Pragmatism and the 'Problem with Ethics'
Andrew Sepielli (University of Toronto), Andrew Sepielli (University of Toronto at Mississauga)

March 24, 2016, 12:15pm - 2:15pm
Department of Philosophy, University of Melbourne

G16 (Jim Potter Room)
Old Physics Building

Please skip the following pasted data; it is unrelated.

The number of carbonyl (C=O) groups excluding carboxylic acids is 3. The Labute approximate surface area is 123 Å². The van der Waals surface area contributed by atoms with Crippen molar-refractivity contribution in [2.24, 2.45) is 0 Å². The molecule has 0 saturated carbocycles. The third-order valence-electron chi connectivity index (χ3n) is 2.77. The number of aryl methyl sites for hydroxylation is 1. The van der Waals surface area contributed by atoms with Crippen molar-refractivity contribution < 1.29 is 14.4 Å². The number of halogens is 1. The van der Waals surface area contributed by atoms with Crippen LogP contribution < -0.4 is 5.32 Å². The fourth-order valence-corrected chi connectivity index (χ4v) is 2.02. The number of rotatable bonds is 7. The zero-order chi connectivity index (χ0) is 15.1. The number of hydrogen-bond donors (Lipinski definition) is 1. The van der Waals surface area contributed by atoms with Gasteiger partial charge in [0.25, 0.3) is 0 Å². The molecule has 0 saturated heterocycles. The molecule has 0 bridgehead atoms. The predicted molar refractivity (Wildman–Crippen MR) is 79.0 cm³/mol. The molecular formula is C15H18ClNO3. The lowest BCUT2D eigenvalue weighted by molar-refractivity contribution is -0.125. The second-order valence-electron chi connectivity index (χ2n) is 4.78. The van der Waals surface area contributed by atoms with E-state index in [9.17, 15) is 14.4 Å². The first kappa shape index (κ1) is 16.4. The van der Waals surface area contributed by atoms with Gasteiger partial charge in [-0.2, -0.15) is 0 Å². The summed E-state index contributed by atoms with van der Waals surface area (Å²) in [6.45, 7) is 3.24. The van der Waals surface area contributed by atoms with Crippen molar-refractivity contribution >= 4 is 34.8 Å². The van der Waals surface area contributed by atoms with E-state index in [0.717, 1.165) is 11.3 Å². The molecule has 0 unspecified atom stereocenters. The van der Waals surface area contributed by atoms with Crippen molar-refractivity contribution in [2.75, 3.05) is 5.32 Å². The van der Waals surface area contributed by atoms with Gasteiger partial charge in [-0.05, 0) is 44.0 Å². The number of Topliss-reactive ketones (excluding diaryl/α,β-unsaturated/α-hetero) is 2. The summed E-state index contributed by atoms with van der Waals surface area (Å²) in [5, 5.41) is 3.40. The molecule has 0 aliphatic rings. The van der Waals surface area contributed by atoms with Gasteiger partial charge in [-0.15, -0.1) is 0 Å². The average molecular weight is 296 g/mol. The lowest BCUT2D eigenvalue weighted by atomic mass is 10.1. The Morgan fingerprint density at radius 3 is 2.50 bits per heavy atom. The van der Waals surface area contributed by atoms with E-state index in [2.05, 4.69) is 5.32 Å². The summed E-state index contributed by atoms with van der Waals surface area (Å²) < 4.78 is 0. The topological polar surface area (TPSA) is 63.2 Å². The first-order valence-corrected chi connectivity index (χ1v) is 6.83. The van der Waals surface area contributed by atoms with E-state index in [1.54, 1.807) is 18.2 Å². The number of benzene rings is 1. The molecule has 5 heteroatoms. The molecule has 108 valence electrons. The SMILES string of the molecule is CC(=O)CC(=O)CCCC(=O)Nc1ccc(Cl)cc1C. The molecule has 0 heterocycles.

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Abstract: This paper is part of a larger project in "therapeutic metaethics" -- i.e. metaethics done with the aim of helping us to overcome socio-psychological maladies like nihilism, anomie, disenchantment, and so on. Ethics differs from paradigmatically factual domains of inquiry in ways that prompt some people to label it as "not objective" or to say that there's a "problem with ethics". Moral realists have tended to offer explanations of these differences which do not fully account for them. Non-cognitivists and especially error theorists do a better job -- though by no means a perfect job -- of explaining these differences, but their views are objectionable both on theoretical grounds and on the ground that accepting them creates a hospitable climate for nihilism, anomie, and the rest. In this paper, I offer a pragmatist explanation of some manifest differences between ethics and paradigmatically factual domains, acceptance of which is less conducive to nihilism, etc.

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